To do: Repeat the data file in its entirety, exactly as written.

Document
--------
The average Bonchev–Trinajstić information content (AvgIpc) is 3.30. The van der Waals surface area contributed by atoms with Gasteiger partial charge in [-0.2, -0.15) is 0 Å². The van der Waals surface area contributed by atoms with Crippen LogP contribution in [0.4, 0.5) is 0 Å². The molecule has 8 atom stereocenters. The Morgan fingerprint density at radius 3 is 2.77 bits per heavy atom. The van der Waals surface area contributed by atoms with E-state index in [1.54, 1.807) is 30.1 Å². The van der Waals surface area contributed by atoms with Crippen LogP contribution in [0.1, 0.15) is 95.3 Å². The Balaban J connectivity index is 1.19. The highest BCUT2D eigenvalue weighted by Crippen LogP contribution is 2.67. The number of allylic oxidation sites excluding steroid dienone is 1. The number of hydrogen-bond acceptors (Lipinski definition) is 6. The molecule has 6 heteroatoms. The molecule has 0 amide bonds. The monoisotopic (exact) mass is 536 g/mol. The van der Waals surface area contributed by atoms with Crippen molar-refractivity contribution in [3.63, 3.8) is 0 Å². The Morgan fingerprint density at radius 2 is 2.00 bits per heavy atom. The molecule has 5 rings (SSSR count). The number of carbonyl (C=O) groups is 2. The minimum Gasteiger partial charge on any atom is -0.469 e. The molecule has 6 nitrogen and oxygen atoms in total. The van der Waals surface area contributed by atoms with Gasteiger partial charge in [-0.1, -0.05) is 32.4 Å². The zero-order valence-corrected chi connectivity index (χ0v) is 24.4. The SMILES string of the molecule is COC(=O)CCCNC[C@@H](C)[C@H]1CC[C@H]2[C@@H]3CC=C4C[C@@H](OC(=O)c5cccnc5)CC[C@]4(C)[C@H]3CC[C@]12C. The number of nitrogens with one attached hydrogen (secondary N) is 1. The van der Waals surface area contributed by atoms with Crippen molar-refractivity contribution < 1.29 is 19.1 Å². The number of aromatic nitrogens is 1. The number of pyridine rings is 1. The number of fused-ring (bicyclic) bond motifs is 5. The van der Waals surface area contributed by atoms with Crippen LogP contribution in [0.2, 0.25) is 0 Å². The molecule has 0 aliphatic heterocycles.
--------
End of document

The average Bonchev–Trinajstić information content (AvgIpc) is 3.30. The van der Waals surface area contributed by atoms with Gasteiger partial charge in [-0.2, -0.15) is 0 Å². The van der Waals surface area contributed by atoms with Crippen LogP contribution in [0.4, 0.5) is 0 Å². The molecule has 8 atom stereocenters. The Morgan fingerprint density at radius 3 is 2.77 bits per heavy atom. The van der Waals surface area contributed by atoms with E-state index in [1.54, 1.807) is 30.1 Å². The van der Waals surface area contributed by atoms with Crippen LogP contribution in [0.1, 0.15) is 95.3 Å². The Balaban J connectivity index is 1.19. The highest BCUT2D eigenvalue weighted by Crippen LogP contribution is 2.67. The number of allylic oxidation sites excluding steroid dienone is 1. The number of hydrogen-bond acceptors (Lipinski definition) is 6. The molecule has 6 heteroatoms. The molecule has 0 amide bonds. The monoisotopic (exact) mass is 536 g/mol. The van der Waals surface area contributed by atoms with Crippen molar-refractivity contribution in [3.63, 3.8) is 0 Å². The Morgan fingerprint density at radius 2 is 2.00 bits per heavy atom. The molecule has 5 rings (SSSR count). The number of carbonyl (C=O) groups is 2. The minimum Gasteiger partial charge on any atom is -0.469 e. The molecule has 6 nitrogen and oxygen atoms in total. The van der Waals surface area contributed by atoms with Gasteiger partial charge in [-0.1, -0.05) is 32.4 Å². The zero-order valence-corrected chi connectivity index (χ0v) is 24.4. The SMILES string of the molecule is COC(=O)CCCNC[C@@H](C)[C@H]1CC[C@H]2[C@@H]3CC=C4C[C@@H](OC(=O)c5cccnc5)CC[C@]4(C)[C@H]3CC[C@]12C. The number of nitrogens with one attached hydrogen (secondary N) is 1. The van der Waals surface area contributed by atoms with Crippen molar-refractivity contribution < 1.29 is 19.1 Å². The number of aromatic nitrogens is 1. The number of pyridine rings is 1. The number of fused-ring (bicyclic) bond motifs is 5. The van der Waals surface area contributed by atoms with Crippen LogP contribution in [0.2, 0.25) is 0 Å². The molecule has 0 aliphatic heterocycles.